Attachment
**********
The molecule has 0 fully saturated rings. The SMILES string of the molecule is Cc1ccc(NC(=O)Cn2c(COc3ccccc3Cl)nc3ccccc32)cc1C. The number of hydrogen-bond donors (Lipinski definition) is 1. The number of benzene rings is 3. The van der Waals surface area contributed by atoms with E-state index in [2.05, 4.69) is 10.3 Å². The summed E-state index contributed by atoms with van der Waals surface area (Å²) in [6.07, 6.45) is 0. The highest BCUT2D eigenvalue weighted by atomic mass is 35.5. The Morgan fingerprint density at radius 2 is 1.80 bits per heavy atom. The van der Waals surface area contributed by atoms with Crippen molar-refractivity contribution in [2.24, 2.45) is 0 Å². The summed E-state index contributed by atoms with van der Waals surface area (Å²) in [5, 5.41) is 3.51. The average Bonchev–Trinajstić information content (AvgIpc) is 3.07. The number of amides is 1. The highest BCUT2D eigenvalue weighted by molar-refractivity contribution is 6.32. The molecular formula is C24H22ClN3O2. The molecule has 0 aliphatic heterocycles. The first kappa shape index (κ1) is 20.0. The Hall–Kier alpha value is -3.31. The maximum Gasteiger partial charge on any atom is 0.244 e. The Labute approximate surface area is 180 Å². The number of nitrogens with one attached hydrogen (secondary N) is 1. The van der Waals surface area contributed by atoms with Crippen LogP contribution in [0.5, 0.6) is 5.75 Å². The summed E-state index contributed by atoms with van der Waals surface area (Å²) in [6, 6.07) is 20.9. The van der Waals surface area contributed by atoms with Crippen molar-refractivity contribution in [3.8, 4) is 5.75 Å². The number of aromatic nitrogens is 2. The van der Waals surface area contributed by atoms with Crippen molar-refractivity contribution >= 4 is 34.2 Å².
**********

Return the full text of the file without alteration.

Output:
The molecule has 0 fully saturated rings. The SMILES string of the molecule is Cc1ccc(NC(=O)Cn2c(COc3ccccc3Cl)nc3ccccc32)cc1C. The number of hydrogen-bond donors (Lipinski definition) is 1. The number of benzene rings is 3. The van der Waals surface area contributed by atoms with E-state index in [2.05, 4.69) is 10.3 Å². The summed E-state index contributed by atoms with van der Waals surface area (Å²) in [6.07, 6.45) is 0. The highest BCUT2D eigenvalue weighted by atomic mass is 35.5. The Morgan fingerprint density at radius 2 is 1.80 bits per heavy atom. The van der Waals surface area contributed by atoms with Crippen molar-refractivity contribution in [2.24, 2.45) is 0 Å². The summed E-state index contributed by atoms with van der Waals surface area (Å²) in [5, 5.41) is 3.51. The average Bonchev–Trinajstić information content (AvgIpc) is 3.07. The number of amides is 1. The highest BCUT2D eigenvalue weighted by molar-refractivity contribution is 6.32. The molecular formula is C24H22ClN3O2. The molecule has 0 aliphatic heterocycles. The first kappa shape index (κ1) is 20.0. The Hall–Kier alpha value is -3.31. The maximum Gasteiger partial charge on any atom is 0.244 e. The Labute approximate surface area is 180 Å². The number of nitrogens with one attached hydrogen (secondary N) is 1. The van der Waals surface area contributed by atoms with Crippen LogP contribution in [0.5, 0.6) is 5.75 Å². The summed E-state index contributed by atoms with van der Waals surface area (Å²) in [6, 6.07) is 20.9. The van der Waals surface area contributed by atoms with Crippen molar-refractivity contribution in [3.8, 4) is 5.75 Å². The number of aromatic nitrogens is 2. The van der Waals surface area contributed by atoms with Crippen molar-refractivity contribution >= 4 is 34.2 Å².